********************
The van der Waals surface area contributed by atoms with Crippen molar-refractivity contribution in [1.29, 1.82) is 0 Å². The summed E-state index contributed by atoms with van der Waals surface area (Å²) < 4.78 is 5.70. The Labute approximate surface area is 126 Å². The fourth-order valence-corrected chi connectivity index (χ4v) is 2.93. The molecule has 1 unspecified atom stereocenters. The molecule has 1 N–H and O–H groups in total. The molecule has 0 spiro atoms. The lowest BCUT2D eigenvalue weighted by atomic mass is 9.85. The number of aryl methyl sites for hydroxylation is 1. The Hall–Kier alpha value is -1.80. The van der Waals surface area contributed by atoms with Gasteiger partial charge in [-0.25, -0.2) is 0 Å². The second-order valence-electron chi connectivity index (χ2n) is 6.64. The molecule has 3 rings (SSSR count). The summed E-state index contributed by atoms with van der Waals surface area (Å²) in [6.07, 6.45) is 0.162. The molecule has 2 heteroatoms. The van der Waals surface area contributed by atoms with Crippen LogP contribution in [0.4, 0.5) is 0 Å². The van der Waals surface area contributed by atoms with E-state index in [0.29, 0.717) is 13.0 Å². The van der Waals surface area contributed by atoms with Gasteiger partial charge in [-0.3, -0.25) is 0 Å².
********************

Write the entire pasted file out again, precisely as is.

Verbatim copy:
The van der Waals surface area contributed by atoms with Crippen molar-refractivity contribution in [1.29, 1.82) is 0 Å². The summed E-state index contributed by atoms with van der Waals surface area (Å²) < 4.78 is 5.70. The Labute approximate surface area is 126 Å². The fourth-order valence-corrected chi connectivity index (χ4v) is 2.93. The molecule has 1 unspecified atom stereocenters. The molecule has 1 N–H and O–H groups in total. The molecule has 0 spiro atoms. The lowest BCUT2D eigenvalue weighted by atomic mass is 9.85. The number of aryl methyl sites for hydroxylation is 1. The Hall–Kier alpha value is -1.80. The van der Waals surface area contributed by atoms with Gasteiger partial charge in [-0.25, -0.2) is 0 Å². The second-order valence-electron chi connectivity index (χ2n) is 6.64. The molecule has 3 rings (SSSR count). The summed E-state index contributed by atoms with van der Waals surface area (Å²) in [6.07, 6.45) is 0.162. The molecule has 2 heteroatoms. The van der Waals surface area contributed by atoms with Crippen LogP contribution in [0.4, 0.5) is 0 Å². The van der Waals surface area contributed by atoms with E-state index in [0.29, 0.717) is 13.0 Å². The van der Waals surface area contributed by atoms with Gasteiger partial charge in [-0.3, -0.25) is 0 Å².